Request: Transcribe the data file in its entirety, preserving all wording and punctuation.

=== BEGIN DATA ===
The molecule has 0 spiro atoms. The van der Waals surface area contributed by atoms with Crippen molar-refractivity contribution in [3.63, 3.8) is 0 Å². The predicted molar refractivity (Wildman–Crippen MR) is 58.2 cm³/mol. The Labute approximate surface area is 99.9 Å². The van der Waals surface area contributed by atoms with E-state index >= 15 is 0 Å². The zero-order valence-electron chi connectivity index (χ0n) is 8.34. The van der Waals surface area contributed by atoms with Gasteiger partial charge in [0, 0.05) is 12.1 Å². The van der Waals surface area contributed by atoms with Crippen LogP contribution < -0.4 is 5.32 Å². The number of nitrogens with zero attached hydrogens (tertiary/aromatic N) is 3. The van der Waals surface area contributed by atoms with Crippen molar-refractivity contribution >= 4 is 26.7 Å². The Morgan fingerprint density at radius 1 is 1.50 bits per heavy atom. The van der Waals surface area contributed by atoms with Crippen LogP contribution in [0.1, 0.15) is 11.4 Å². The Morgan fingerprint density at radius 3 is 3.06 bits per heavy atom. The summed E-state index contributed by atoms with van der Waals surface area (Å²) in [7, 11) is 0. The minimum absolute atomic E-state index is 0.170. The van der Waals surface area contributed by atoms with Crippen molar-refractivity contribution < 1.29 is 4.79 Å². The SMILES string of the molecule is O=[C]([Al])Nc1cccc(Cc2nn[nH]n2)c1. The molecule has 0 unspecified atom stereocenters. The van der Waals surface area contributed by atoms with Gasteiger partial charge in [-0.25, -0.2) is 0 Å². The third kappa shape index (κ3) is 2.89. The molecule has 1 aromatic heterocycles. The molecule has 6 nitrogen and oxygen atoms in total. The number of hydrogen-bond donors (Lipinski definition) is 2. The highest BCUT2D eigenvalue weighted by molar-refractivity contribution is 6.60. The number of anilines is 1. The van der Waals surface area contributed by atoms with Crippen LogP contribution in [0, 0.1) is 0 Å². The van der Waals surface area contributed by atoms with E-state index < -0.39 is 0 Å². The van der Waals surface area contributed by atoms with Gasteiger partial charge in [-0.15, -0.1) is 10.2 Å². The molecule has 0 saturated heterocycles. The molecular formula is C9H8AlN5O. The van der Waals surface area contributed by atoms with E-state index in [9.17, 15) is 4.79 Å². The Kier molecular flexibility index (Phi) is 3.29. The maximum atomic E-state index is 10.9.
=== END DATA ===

The molecule has 0 spiro atoms. The van der Waals surface area contributed by atoms with Crippen molar-refractivity contribution in [3.63, 3.8) is 0 Å². The predicted molar refractivity (Wildman–Crippen MR) is 58.2 cm³/mol. The Labute approximate surface area is 99.9 Å². The van der Waals surface area contributed by atoms with E-state index >= 15 is 0 Å². The zero-order valence-electron chi connectivity index (χ0n) is 8.34. The van der Waals surface area contributed by atoms with Gasteiger partial charge in [0, 0.05) is 12.1 Å². The van der Waals surface area contributed by atoms with Crippen LogP contribution < -0.4 is 5.32 Å². The number of nitrogens with zero attached hydrogens (tertiary/aromatic N) is 3. The van der Waals surface area contributed by atoms with Crippen molar-refractivity contribution >= 4 is 26.7 Å². The Morgan fingerprint density at radius 1 is 1.50 bits per heavy atom. The van der Waals surface area contributed by atoms with Crippen LogP contribution in [0.1, 0.15) is 11.4 Å². The Morgan fingerprint density at radius 3 is 3.06 bits per heavy atom. The summed E-state index contributed by atoms with van der Waals surface area (Å²) in [7, 11) is 0. The minimum absolute atomic E-state index is 0.170. The van der Waals surface area contributed by atoms with Crippen molar-refractivity contribution < 1.29 is 4.79 Å². The SMILES string of the molecule is O=[C]([Al])Nc1cccc(Cc2nn[nH]n2)c1. The molecule has 0 unspecified atom stereocenters. The van der Waals surface area contributed by atoms with Gasteiger partial charge in [-0.25, -0.2) is 0 Å². The third kappa shape index (κ3) is 2.89. The molecule has 1 aromatic heterocycles. The molecule has 6 nitrogen and oxygen atoms in total. The number of hydrogen-bond donors (Lipinski definition) is 2. The highest BCUT2D eigenvalue weighted by molar-refractivity contribution is 6.60. The number of anilines is 1. The van der Waals surface area contributed by atoms with Crippen LogP contribution in [0, 0.1) is 0 Å². The van der Waals surface area contributed by atoms with E-state index < -0.39 is 0 Å². The van der Waals surface area contributed by atoms with Gasteiger partial charge in [-0.15, -0.1) is 10.2 Å². The molecule has 0 saturated heterocycles. The molecular formula is C9H8AlN5O. The van der Waals surface area contributed by atoms with E-state index in [9.17, 15) is 4.79 Å². The Kier molecular flexibility index (Phi) is 3.29. The maximum atomic E-state index is 10.9.